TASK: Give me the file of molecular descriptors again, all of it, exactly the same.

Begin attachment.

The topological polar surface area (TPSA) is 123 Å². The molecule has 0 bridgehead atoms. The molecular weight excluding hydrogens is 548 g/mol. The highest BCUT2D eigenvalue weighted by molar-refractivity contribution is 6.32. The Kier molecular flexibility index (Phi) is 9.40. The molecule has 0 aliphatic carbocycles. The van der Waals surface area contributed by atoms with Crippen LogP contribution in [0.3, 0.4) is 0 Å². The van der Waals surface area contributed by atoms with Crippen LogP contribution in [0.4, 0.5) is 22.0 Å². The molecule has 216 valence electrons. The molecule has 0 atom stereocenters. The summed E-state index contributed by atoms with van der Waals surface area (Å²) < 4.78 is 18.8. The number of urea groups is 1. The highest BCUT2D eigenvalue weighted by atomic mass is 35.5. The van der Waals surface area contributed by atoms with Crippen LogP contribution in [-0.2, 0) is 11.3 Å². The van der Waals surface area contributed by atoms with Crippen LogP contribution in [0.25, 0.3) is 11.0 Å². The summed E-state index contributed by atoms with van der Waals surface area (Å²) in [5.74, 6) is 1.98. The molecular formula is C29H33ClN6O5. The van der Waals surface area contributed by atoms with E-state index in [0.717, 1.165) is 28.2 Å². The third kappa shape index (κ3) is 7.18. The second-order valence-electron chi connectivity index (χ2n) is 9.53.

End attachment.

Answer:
The topological polar surface area (TPSA) is 123 Å². The molecule has 0 bridgehead atoms. The molecular weight excluding hydrogens is 548 g/mol. The highest BCUT2D eigenvalue weighted by molar-refractivity contribution is 6.32. The Kier molecular flexibility index (Phi) is 9.40. The molecule has 0 aliphatic carbocycles. The van der Waals surface area contributed by atoms with Crippen LogP contribution in [0.3, 0.4) is 0 Å². The van der Waals surface area contributed by atoms with Crippen LogP contribution in [0.4, 0.5) is 22.0 Å². The molecule has 216 valence electrons. The molecule has 0 atom stereocenters. The summed E-state index contributed by atoms with van der Waals surface area (Å²) < 4.78 is 18.8. The number of urea groups is 1. The highest BCUT2D eigenvalue weighted by atomic mass is 35.5. The van der Waals surface area contributed by atoms with Crippen LogP contribution in [-0.2, 0) is 11.3 Å². The van der Waals surface area contributed by atoms with Crippen LogP contribution in [0.25, 0.3) is 11.0 Å². The summed E-state index contributed by atoms with van der Waals surface area (Å²) in [5.74, 6) is 1.98. The molecular formula is C29H33ClN6O5. The van der Waals surface area contributed by atoms with E-state index in [0.717, 1.165) is 28.2 Å². The third kappa shape index (κ3) is 7.18. The second-order valence-electron chi connectivity index (χ2n) is 9.53.